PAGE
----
Since Physiological Dead Space does not contribute CO2, use the Bohr Equation:
Physiological Dead Space Volume= TV x {(paCO2-peCO2)/paCO2}
peCO2 is expired CO2


How can you measure Communicating Gas (all of the parts of the lung that can be reached by the outside)?

Helium Dilution Method- have person breathe Helium from Spirometer for several breaths then measure how much Helium is left


What is Alveolar Ventilation?

VA= TV- (Dead Space x Rate)


What is the equation for the Volume of CO2 exhaled per unit time?

VCO2= Alveolar Ventilation x (%CO2/100) x K


What happens to CO2 if Ventilation is cut in half?

CO2 is DOUBLED if Ventilation is HALVED


What is Hypoxemia?

Abnormally low concentration of O2 in blood (low paO2)


What is Hypercarbia?

Abnormally high concentration of CO2 in blood (high paCO2)


At high altitude what comes first, Hypoxemia or Hypercarbia?

Hypoxemia (Abnormally low concentration of O2 in blood)


With Interstitial Lung Disease what comes first, Hypoxemia or Hypercarbia?

Hypoxemia (Abnormally low concentration of O2 in blood) because this would mean the interstitium is fibrotic


During Hypoventilation what comes first, Hypoxemia or Hypercarbia?

Hypercarbia (Abnormally high concentration of CO2 in blood)


What can be measured by Carbon Monoxide?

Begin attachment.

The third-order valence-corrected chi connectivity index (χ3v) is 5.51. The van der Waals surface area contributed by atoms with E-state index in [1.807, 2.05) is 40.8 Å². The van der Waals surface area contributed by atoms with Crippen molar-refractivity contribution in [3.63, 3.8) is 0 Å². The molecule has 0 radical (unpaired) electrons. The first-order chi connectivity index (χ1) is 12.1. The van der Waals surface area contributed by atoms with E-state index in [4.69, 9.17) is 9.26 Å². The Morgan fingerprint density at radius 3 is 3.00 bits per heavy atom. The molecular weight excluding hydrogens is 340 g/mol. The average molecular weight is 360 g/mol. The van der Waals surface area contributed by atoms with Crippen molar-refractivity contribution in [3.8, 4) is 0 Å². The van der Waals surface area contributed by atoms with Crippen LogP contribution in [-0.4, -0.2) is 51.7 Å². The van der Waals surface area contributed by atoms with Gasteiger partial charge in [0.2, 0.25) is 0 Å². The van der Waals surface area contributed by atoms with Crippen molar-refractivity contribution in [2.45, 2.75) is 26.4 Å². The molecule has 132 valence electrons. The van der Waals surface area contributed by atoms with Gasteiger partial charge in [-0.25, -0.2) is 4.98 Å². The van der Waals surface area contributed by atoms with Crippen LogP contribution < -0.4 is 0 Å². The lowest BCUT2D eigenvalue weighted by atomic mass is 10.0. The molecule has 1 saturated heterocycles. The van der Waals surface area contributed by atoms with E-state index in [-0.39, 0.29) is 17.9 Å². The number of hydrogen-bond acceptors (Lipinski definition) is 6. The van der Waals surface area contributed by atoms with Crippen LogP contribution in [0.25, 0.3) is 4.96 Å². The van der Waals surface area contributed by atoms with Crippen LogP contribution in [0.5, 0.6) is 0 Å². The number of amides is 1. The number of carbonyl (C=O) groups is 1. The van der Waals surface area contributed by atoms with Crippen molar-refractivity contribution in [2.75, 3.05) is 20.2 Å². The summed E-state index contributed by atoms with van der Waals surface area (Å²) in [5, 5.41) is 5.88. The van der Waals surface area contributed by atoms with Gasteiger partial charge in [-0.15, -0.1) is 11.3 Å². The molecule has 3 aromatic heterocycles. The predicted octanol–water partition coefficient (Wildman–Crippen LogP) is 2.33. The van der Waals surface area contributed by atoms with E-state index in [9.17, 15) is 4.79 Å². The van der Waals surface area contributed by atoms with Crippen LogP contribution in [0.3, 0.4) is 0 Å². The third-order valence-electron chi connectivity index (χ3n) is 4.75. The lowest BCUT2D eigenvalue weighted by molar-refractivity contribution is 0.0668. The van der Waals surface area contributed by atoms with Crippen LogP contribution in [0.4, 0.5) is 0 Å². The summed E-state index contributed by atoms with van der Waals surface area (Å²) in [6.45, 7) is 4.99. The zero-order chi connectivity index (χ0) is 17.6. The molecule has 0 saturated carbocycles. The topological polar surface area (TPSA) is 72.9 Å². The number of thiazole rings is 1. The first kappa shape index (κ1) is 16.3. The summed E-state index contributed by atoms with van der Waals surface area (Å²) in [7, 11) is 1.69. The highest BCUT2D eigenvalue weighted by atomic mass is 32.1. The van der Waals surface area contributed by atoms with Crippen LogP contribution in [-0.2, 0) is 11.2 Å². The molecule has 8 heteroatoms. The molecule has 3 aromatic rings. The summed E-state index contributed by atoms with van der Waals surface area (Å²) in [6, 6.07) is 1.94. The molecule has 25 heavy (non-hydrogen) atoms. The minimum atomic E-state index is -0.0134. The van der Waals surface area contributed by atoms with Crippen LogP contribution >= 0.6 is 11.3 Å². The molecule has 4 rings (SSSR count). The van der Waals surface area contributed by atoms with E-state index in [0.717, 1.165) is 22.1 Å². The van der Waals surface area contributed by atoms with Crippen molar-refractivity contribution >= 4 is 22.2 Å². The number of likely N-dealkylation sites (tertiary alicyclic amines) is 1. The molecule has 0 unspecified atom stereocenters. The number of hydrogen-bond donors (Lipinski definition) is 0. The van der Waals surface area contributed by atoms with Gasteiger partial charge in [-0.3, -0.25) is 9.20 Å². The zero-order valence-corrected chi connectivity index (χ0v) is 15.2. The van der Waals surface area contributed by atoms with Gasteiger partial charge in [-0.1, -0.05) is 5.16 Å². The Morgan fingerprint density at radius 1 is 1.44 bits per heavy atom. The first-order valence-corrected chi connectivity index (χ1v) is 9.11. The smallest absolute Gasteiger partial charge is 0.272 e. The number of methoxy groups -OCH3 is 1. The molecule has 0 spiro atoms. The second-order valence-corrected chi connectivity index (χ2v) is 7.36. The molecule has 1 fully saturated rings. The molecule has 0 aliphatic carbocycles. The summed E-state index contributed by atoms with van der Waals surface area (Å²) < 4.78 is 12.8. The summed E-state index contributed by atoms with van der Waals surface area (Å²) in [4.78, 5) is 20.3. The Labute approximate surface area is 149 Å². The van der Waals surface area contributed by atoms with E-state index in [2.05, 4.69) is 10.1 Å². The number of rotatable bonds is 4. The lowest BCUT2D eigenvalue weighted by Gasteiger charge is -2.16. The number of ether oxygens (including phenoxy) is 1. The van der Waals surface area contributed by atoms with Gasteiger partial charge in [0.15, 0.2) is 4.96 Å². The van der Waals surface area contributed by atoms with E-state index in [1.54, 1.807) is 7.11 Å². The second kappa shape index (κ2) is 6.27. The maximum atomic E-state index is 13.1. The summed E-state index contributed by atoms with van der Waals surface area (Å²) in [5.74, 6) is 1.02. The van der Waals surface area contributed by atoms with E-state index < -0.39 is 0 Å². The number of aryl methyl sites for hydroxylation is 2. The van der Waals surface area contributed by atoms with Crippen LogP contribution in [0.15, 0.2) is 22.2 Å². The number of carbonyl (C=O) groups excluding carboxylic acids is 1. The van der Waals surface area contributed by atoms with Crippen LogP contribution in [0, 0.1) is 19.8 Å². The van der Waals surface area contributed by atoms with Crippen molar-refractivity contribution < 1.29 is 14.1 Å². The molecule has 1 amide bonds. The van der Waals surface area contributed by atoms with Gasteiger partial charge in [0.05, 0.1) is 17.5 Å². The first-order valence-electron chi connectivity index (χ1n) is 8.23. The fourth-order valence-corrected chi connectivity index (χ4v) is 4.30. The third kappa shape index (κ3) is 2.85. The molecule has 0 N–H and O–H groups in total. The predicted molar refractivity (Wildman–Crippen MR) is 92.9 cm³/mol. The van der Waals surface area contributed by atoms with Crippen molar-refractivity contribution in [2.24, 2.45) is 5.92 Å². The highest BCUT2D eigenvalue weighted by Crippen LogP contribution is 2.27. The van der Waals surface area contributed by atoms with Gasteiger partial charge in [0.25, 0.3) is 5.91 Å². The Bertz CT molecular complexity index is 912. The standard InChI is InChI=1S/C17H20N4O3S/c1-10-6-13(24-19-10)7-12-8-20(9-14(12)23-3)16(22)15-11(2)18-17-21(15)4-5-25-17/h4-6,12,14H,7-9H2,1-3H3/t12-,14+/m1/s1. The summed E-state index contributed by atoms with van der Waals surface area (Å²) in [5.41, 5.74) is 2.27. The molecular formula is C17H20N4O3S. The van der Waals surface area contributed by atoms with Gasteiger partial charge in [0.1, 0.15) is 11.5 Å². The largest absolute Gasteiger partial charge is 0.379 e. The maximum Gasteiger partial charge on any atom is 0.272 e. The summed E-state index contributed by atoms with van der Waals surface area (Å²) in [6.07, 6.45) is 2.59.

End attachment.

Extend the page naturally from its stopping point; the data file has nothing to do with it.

Diffusion since CO immediately binds to Hemoglobin and doesn't change concentration in the blood


What is the difference between Hypoxia and Hypoxemia?

1. Hypoxemia is low oxygen in the blood (low paO2)
2. Hypoxia is low oxygen in the tissue


What are some causes of Hypoxemia?

1. Hypoventilation (low inspired O2)
2. Interstitial Disease
3. Ventilation-Perfusion Inequality
4. Shunt


How can you calculate Alveolar O2?

Alveolar O2= Ambient O2- Inspired O2
(0.21 x Air Pressure) - [0.21 x (Air Pressure - 47)]
Answer should be around 90-100


How can you increase low inspired O2 (low paO2)?

By increasing the proportion of O2 in the gas mixture from 21% to a larger fraction


What does Hypoventilation do to pACO2 and paCO2 concentrations?

Hypoventilation ALWAYS INCREASES pACO2 and paCO2


How can we overcome Diffusion Limitation?

By increasing the change in Pressure so O2 will diffuse more rapidly into the blood. This can be done by adding oxygen


What is a V/Q mismatch and what does it cause?

V= Ventilation or Airflow
Q= Perfusion or Blood flow
Normally V/Q=1, but:
1. While choking V=0 so V/Q is decreasing to 0
2. Bloodclot means Q=0 so V/Q is increasing to infinity


What is Total Deadspace?

Sum of Anatomic Deadspace (parts where gas exchange does NOT occur) + Physiological Deadspace (Alveolar space that is well ventilated but perfusion is blocked by pulmonary embolus)


What is an Anatomic Shunt?

It is a type of Physiological Shunt where blood enters the arterial system without ever going through ventilated areas of the lungs


What is Anatomic Deadspace?

Space that may have ventilation but has NO perfusion so gas exchange does NOT occur


What is the only case of Hypoxemia that CANNOT be resolved by administering Oxygen?

Anatomic Shunt


Where is Perfusion (Blood Flow) greatest in the lung and why?

At the BOTTOM because Alveoli are small so blood vessels are all fat allowing blood to flow easily


Where is Ventilation (Air Flow) greatest in the lung and why?

At the BOTTOM because they change size more easily at the bottom


What happens to the slope of a V/Q graph as you move from the bottom of the lung to the top?

It goes up (sort of like a J) and is greatest at the top because Perfusion (Q) decreases much faster than Ventilation (V)